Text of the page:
Patient Advisory Councils: Giving Patients a Seat at the Table
This model can make patients true partners in improving care for themselves and others.
Fam Pract Manag. 2015 Jul-Aug;22(4):22-27.
Author disclosures: Lucia Angel disclosed that she has done consulting work for the Institute for Patient and Family Centered Care.
Patients increasingly are being asked to play a larger role in their own health care as well as that of others, whether in their local clinics or by helping shape national policy.1 The patient-centered medical home (PCMH) model encourages clinics to involve patients closely in quality improvement efforts.2 Yet, many PCMHs do not do so.3 Clinic leaders may need more effective strategies to promote patient engagement and patient-centeredness. We propose that patient advisory councils (PACs) can prioritize the patient experience and enable patients to participate in improving quality.
A patient advisory council, also known as a “patient advisory board” or a “patient and family advisory council,” is a representative group of patients and caregivers who meet regularly with clinic staff to help improve clinic performance. These are distinct from “community advisory boards,” which are often patient-dominated clinic boards of directors required for all Federally Qualified Health Centers (FQHCs). While FQHC boards typically focus on community relations and clinic leadership, PACs provide two-way communication between the clinic and its patients about daily clinic operations.
This article draws on our experiences working with advisory councils at several different sites: Malden Family Medicine Center in Malden, Mass., which serves a diverse population north of Boston with 34,000 encounters per year; the Family Health Center at San Francisco General Hospital, which is the largest safety-net clinic in the San Francisco Health Network with more than 50,000 encounters a year; and the University of California-San Francisco (UCSF) Family Medicine Center at Lakeshore, which serves an ethnically and socioeconomically diverse population with approximately 11,000 patient encounters per year.
A promising model
Advisory councils take work to develop, and their relative infancy in health care means there is a limited amount of evidence demonstrating their benefits. But some of that evidence, particularly around outpatient care and practice transformation, is promising. For example, one study showed that clinics where patients and providers jointly set clinic priorities were more likely to follow the core tenets of the chronic care model and the PCMH model than clinics where providers alone chose the priorities.4 In interviews, front-line staff involved in PCMH development often name patient involvement in advisory councils as one of the key factors to successfully implementing the PCMH model.5 Inpatient research has been more robust, with patient involvement credited with improving rates of both readmission for heart failure and hand washing by staff.6,7
In our experience, PACs have led to meaningful changes, including improved patient education materials, better wheelchair access for patients, clearer clinic signs, and more amenities for pediatric patients (see “Successful projects led by patient advisory council input”).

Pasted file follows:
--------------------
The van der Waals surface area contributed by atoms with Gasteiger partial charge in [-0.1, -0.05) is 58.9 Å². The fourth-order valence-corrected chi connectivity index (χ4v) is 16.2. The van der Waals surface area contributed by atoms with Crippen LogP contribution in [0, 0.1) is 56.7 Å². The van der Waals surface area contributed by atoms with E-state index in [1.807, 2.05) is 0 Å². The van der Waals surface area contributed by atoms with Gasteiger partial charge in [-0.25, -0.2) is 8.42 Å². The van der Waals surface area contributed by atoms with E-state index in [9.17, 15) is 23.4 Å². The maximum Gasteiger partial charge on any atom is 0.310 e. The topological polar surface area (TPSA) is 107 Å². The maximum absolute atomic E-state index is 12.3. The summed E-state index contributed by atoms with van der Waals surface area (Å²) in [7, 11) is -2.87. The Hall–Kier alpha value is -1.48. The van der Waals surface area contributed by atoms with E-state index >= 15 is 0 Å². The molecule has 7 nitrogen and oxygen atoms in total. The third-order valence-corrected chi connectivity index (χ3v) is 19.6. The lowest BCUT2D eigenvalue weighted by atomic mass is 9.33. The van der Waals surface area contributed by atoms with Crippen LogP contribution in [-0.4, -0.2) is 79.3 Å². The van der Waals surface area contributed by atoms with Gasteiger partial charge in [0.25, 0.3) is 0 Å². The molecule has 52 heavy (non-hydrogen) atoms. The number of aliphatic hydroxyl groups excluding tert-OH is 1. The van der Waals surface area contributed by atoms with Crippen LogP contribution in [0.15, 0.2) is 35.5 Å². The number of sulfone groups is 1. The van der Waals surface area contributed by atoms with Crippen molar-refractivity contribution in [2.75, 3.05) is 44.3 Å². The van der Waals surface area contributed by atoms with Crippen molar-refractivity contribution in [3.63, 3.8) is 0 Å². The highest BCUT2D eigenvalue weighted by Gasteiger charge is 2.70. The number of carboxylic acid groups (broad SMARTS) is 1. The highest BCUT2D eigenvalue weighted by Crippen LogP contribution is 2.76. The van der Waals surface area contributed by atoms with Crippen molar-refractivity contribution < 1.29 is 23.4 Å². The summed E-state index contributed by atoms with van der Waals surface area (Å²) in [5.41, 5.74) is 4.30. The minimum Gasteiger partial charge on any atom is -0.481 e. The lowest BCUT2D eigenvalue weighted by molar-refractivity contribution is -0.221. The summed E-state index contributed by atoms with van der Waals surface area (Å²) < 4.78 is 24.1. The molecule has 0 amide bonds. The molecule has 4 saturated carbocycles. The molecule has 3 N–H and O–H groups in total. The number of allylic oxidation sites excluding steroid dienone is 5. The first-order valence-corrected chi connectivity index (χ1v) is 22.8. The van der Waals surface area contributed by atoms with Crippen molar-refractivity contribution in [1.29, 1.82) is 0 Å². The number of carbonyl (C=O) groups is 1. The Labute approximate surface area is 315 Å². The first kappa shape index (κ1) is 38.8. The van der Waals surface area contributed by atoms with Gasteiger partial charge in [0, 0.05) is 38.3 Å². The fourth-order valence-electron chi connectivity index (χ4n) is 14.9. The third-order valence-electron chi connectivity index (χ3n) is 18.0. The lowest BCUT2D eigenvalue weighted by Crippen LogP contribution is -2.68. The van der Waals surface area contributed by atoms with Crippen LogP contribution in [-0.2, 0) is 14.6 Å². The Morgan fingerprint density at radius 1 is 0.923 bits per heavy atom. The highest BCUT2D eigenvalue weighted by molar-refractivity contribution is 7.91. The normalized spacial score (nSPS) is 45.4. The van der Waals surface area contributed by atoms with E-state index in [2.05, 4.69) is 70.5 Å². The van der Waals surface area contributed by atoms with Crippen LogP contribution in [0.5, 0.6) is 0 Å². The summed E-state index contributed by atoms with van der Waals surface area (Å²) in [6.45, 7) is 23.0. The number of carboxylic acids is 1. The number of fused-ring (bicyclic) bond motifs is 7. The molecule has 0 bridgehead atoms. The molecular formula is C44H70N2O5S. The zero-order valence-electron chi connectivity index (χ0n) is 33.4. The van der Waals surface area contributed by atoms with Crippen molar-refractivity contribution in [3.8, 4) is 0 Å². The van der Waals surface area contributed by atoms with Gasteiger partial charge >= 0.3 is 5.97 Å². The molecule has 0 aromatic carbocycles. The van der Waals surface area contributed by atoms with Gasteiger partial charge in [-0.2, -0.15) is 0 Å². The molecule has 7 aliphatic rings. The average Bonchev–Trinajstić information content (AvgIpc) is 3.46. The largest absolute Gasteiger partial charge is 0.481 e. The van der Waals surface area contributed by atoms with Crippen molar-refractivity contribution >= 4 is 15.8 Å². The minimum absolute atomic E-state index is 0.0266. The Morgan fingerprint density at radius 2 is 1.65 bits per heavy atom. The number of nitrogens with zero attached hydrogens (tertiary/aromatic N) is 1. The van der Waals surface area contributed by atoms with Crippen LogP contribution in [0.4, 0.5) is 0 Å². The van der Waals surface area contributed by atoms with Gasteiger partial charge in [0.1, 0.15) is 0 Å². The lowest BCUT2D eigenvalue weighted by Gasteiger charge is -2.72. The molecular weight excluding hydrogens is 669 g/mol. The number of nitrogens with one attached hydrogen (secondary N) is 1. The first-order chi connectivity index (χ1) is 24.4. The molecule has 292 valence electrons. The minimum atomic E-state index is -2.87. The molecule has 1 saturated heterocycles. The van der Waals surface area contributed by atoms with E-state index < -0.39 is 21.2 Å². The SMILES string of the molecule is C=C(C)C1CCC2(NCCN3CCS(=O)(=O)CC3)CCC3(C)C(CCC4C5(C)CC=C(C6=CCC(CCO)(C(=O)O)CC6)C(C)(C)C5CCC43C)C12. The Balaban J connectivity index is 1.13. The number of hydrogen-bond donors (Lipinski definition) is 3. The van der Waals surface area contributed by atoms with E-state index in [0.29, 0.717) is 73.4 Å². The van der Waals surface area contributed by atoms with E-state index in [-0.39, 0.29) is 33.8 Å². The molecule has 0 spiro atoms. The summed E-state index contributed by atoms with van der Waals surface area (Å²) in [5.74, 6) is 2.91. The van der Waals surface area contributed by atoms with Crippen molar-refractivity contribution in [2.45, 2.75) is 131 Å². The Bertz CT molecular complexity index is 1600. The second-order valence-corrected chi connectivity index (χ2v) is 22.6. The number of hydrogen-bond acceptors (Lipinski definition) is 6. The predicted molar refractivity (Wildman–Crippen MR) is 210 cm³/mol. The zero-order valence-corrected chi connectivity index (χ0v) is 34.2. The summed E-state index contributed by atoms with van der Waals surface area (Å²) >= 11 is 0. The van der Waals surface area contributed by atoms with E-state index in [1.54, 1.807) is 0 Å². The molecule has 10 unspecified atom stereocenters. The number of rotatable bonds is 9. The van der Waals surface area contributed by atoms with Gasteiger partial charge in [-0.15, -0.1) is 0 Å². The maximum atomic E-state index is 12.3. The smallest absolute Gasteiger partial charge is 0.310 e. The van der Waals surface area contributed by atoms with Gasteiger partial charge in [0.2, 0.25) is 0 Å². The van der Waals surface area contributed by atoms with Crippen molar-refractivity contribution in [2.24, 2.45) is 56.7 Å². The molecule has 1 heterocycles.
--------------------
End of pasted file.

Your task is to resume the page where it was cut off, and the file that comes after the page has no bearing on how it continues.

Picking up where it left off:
SUCCESSFUL PROJECTS LED BY PATIENT ADVISORY COUNCIL INPUT
Enhanced patient communication
Patient experience of care
Physical improvements to clinic space
PCMH/practice improvement initiatives
SUCCESSFUL PROJECTS LED BY PATIENT ADVISORY COUNCIL INPUT
Enhanced patient communication
Patient experience of care
Physical improvements to clinic space
PCMH/practice improvement initiatives
Although other avenues exist for obtaining patient input, PACs are unique. Members can describe their clinic experiences, propose quality improvement projects, or provide feedback (see “Using patient advisory councils to solve problems”). Not surprisingly, PACs can generate timely and robust ideas that often fall within the clinic staff members' “blind spots,” helping address problems that they didn't know existed.
USING PATIENT ADVISORY COUNCILS TO SOLVE PROBLEMS
The following are real-life examples of how the authors' clinics are using patient advisory councils to tackle problems. In some cases, results are still inconclusive:
Clinic A problem: Clinic leaders have decided to double the size of the clinic, which is located in a dense urban area with high growth potential. They're looking for the best way to publicize this decision to their patients.
Solution: The medical director presented the expansion plan to the patient advisory council (PAC) members, most of whom were surprised, despite existing publicity efforts. The PAC recommended a multi-prong approach using email, the online patient portal, new signage, and advertisements in local newspapers.
Clinic B problem: Patient satisfaction scores for the front desk are consistently low, but practice leaders don't know how to improve them. They receive only two or three responses a month to their patient surveys.
Solution: PAC members said they didn't feel welcomed into the clinic when they entered the waiting room. The PAC worked with the clinic's quality improvement team to provide customer service tips for front-desk staff, focusing on how they greeted patients.
Clinic C problem: The rural clinic is affiliated with a larger health care network that is encouraging sites to convert to a patient-centered medical home (PCMH). Clinic leaders want to know what parts of the PCMH model are most important to patients and want to avoid sending out potentially confusing and jargon-filled surveys.
Solution: After seeing a presentation on the PCMH, PAC members agreed that improving access was a main priority. The clinic began testing open-access scheduling and expanded clinic hours.